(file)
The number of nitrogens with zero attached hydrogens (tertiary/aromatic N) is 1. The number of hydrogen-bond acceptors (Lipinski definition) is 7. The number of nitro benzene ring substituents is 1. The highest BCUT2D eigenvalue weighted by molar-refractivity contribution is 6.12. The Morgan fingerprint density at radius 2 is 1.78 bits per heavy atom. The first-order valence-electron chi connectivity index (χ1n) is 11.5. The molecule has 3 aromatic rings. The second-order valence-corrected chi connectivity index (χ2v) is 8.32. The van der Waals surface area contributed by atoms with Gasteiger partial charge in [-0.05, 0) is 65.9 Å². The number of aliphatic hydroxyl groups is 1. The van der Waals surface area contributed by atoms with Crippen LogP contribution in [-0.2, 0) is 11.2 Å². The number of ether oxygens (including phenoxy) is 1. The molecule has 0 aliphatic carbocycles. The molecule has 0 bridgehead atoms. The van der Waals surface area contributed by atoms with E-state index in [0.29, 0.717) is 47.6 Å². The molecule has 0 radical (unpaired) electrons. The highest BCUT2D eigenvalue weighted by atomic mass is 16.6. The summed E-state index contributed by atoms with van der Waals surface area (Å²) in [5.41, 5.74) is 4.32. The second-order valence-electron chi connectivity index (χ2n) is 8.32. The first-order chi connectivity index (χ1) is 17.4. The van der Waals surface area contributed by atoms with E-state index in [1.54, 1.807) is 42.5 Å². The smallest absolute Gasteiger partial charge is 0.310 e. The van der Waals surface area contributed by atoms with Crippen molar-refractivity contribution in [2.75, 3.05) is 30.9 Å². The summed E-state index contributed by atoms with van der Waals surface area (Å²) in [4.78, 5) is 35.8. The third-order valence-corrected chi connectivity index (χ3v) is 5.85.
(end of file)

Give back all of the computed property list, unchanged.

The number of nitrogens with zero attached hydrogens (tertiary/aromatic N) is 1. The number of hydrogen-bond acceptors (Lipinski definition) is 7. The number of nitro benzene ring substituents is 1. The highest BCUT2D eigenvalue weighted by molar-refractivity contribution is 6.12. The Morgan fingerprint density at radius 2 is 1.78 bits per heavy atom. The first-order valence-electron chi connectivity index (χ1n) is 11.5. The molecule has 3 aromatic rings. The second-order valence-corrected chi connectivity index (χ2v) is 8.32. The van der Waals surface area contributed by atoms with Gasteiger partial charge in [-0.05, 0) is 65.9 Å². The number of aliphatic hydroxyl groups is 1. The van der Waals surface area contributed by atoms with Crippen LogP contribution in [-0.2, 0) is 11.2 Å². The number of ether oxygens (including phenoxy) is 1. The molecule has 0 aliphatic carbocycles. The molecule has 0 bridgehead atoms. The van der Waals surface area contributed by atoms with E-state index in [0.29, 0.717) is 47.6 Å². The molecule has 0 radical (unpaired) electrons. The highest BCUT2D eigenvalue weighted by atomic mass is 16.6. The summed E-state index contributed by atoms with van der Waals surface area (Å²) in [5.41, 5.74) is 4.32. The second-order valence-electron chi connectivity index (χ2n) is 8.32. The first-order chi connectivity index (χ1) is 17.4. The van der Waals surface area contributed by atoms with E-state index in [1.54, 1.807) is 42.5 Å². The smallest absolute Gasteiger partial charge is 0.310 e. The van der Waals surface area contributed by atoms with Crippen molar-refractivity contribution in [2.75, 3.05) is 30.9 Å². The summed E-state index contributed by atoms with van der Waals surface area (Å²) in [4.78, 5) is 35.8. The third-order valence-corrected chi connectivity index (χ3v) is 5.85.